A few weeks ago, I attended two funerals: my Uncle Jim's, and my mother's cousin's. I was never very good at following the branches of family trees, so I also called him Cousin Jack.
Jim passed away after a lengthy struggle with Alzheimer's that kept him in supervised care since 2005. He spent his last week in hospice. He died with my mother by his side. Jack died in the living room of the home he made with his wife Ruth and son and daughter, after being diagnosed with liver cancer a swift and terrible 6 weeks ago.
Amidst the sorrow of seeing my 85 year-old mother say goodbye to her 80 year-old "baby brother," I attended two viewings, and watched these two funerals, two funerals that struck me with their difference. The difference made my mother oddly apologetic. "You saw the elegant, now you will see the humble," she said after we left Jack's funeral, before burying my Uncle the next day.
Jack, a younger 65 to my uncle's 80, had still been very active, well connected in his community, and married to a woman with seven siblings, all living near where they grew up. His viewing took place over three days, to accommodate the almost 500 people paying their respects, and the church was filled more than any given Sunday.
My uncle was buried in the company of a handful of my mother's long-time friends. I was pressed into service as a last-minute pallbearer, a task shared with a funeral home employee and two cemetery workers. A casket is remarkably heavy.
There was nothing wrong, at all, with my uncle's funeral. The priest was wonderful, spent quality time with my mom, delivered a lovely eulogy. The people at the funeral home were attentive, understanding, personable, and made my uncle "look good." We cried, we laughed, we remembered. I met people whose names I had only ever seen on Christmas card envelopes, and was reminded that my family reached a bit wider than it sometimes seemed. It was, given the circumstances, all good. But it was a decidedly smaller gathering than Cousin Jack's.
My boyfriend insists the difference had more to do the two men's ages, and with how the men spent their last years. My Uncle, he said, would have had more mourners there had he not been in a care facility so long, losing touch with friends from past jobs, and had my mother not lived in Miami, my uncle in New Jersey (said as fact, without blame). But I think something else contributed.
My Uncle was a bachelor. Or more appropriately, a "Bachelor." He grew up with this, and many other euphemisms for being gay, in the time of rumor and Things Unspoken. During the days I spent with my mother before and after the funerals, I heard comments from her about Jim's younger life, and the way it was dealt with. "I told my parents to get a third plot. I told them he would never marry," she said, as we drove into the same cemetery where their parents are also buried. We drove past that "old section" to the green tent and astro-turf covering the newly upturned earth where my Uncle would be laid to rest, her parents never heeding my mother's advice.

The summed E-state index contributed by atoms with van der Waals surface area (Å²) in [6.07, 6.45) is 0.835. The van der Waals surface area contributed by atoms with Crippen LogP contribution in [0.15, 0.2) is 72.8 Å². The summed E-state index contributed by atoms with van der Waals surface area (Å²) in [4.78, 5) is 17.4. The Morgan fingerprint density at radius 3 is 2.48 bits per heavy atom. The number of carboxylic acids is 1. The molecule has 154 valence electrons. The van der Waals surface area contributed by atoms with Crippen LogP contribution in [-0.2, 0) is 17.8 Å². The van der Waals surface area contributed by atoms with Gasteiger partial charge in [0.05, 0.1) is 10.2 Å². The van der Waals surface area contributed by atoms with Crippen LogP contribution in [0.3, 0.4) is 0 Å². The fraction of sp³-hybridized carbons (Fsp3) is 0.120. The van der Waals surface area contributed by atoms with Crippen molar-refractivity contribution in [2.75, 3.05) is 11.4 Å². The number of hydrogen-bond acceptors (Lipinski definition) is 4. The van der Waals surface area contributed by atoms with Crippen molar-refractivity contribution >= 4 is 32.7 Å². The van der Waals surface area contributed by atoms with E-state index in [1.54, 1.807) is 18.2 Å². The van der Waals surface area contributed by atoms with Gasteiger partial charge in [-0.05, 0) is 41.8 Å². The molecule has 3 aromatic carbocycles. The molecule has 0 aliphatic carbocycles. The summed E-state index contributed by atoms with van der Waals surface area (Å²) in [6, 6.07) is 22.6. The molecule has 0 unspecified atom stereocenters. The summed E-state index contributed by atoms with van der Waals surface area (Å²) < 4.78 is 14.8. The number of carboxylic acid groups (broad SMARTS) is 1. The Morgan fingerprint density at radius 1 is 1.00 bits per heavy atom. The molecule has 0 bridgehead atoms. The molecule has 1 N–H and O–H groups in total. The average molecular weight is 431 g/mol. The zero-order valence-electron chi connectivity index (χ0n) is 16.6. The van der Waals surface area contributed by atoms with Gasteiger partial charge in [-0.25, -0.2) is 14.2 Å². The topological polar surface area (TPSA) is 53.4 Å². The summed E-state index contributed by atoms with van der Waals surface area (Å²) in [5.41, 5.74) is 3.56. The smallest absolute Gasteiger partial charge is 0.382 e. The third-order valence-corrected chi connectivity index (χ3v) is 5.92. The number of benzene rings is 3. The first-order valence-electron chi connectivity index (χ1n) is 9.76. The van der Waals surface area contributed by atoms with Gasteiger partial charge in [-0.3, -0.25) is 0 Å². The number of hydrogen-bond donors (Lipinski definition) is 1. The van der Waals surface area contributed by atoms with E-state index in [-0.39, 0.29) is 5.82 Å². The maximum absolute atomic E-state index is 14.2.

My mother was always tremendously supportive of my uncle, and of me, when the subject did come up. She broke off an engagement when the guy, angered at something my mother did or didn't do, basically outed my uncle to his parents. My mother also stood up to my own dad when he threatened to pull my college money after his suspicions of my orientation were confirmed. But the reality is she, and my uncle and my father, were all products of a pre-Will and Grace generation where being gay was a secret, hidden, disguised and covered up with stories and excuses, winks and whispers. Gay men had "friends" but they rarely brought them to Sunday dinners. They had lives, but very rarely shared the details.
There was never much (any?) discussion of Jim's social life past his work at the pharmacy, or later, in various positions at a department store, jobs in which he took great pride and met a lot of people. Before that, he dropped out of high school because, as my mother tells it, "He did not get along with the coach. Jim wasn't very athletic, you know." I didn't know but I could have guessed. I was never very, um, athletic, either.
Early on when discussing with Mom my sexual orientation and what I expected of my gay life, I made the serious mistake of saying I hoped I never ended up "like Uncle Jim." An indignant look crossed her face, and I stumbled to clarify. "You know," I stammered, "all alone. Without ever talking about anyone." The silence after that was more awkward than when we had just discussed AIDS and "motorcycle bars." (For real.) Before I found a community, I related a lot to that fear of being "like Uncle Jim." Every now and then, I still do.